Egypt fears Turkey's Erdogan will use visit to stir up anti-Israel sentiment
Turkey PM accompanied by a particularly large military and commercial delegation in Cairo, is due to sign a number of accords with Egypt.
Turkish Prime Minister Recep Tayyip Erdogan arrived in Egypt yesterday on a visit that is expected to include a meeting with Egyptian leader Mohammed Hussein Tantawi. Erdogan will address the Arab League today and is later due to give a speech aimed at the entire Muslim world.
Erdogan's visit comes against the backdrop of the recently-published UN report on last year's Gaza flotilla, when Israeli commandos killed nine Turkish activists aboard the Mavi Marmara. Erdogan curtailed Turkey's military and commercial ties to Israel after Israel didn't respond to calls to apologize.
Erdogan is accompanied by a particularly large military and commercial delegation in Cairo, and is due to sign a number of accords with Egypt. He is thought to be attempting to burnish an image as the dominant Sunni Muslim leader of the Middle East. It is unlikely that the Egyptian leadership would be enamored with anything that would enflame passions in Egypt, particularly after last week's storming of the Israeli Embassy in Cairo and the reimposition of emergency rule in the country.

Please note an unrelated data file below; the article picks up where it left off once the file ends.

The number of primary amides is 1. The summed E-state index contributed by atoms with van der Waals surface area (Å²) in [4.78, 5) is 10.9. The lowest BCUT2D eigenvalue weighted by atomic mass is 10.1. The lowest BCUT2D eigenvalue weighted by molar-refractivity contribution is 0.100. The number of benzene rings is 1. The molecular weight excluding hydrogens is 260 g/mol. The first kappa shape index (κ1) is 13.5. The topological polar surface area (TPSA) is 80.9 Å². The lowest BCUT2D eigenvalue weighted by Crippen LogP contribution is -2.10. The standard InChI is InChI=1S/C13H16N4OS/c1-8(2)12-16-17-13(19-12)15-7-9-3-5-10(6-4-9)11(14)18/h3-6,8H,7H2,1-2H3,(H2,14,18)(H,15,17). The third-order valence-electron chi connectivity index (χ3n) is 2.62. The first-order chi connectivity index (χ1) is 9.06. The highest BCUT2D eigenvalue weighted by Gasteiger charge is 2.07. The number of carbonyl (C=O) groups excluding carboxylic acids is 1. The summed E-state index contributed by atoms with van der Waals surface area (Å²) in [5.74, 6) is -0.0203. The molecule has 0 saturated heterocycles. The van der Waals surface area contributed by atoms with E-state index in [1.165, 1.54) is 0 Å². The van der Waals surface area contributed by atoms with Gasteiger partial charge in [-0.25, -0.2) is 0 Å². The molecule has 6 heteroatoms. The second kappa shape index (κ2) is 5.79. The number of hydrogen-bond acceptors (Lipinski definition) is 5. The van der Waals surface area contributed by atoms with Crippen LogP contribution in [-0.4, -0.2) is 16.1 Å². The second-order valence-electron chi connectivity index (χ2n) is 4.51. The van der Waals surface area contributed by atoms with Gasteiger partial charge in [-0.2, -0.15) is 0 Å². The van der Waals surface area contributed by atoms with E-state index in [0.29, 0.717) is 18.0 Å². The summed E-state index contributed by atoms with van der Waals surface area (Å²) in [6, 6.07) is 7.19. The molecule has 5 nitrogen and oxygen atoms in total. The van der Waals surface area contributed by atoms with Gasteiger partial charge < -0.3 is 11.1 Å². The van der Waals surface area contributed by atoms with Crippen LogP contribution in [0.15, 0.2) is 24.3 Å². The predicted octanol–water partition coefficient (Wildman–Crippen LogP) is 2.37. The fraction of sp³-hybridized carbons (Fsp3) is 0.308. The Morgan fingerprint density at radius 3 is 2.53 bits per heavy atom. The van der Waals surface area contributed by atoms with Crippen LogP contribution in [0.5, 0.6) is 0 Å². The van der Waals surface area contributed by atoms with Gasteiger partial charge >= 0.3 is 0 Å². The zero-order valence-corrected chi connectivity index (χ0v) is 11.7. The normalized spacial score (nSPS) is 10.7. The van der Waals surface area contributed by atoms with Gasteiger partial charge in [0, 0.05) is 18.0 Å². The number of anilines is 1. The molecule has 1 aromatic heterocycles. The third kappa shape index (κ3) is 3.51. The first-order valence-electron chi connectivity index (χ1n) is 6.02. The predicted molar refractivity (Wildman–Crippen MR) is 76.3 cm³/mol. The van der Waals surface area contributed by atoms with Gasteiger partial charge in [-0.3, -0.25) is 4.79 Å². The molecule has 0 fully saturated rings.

The anticipated anti-Israel tone Erdogan is expected to take publicly on the visit is likely to embarrass his Egyptian military hosts, who have been toeing a fine line between crowds calling on the revocation of the peace treaty with Israel and their own desire to maintain order and the peace treaty.
The Egyptian leadership is concerned that Erdogan will whip up demonstrations against a continued Israeli diplomatic presence in Cairo and even engender opposition to the current Egyptian leadership. Erdogan is also expected to attempt to portray himself as the leading defender of the Palestinians.
Yesterday, the Turkish daily Sabah reported that Ankara intends to send three battleships to the Mediterranean Sea to ensure the Israeli Navy doesn't stop future aid ships that might be sent to Gaza.
The Israeli defense establishment declined to respond officially to the report but a senior official unofficially cast doubt on the news item, adding there is currently no concern about a Turkish-Egyptian military alliance that would be directed against Israel. The assessment at the Israeli defense establishment is that the friction between Israel and Turkey will not result in a military confrontation.
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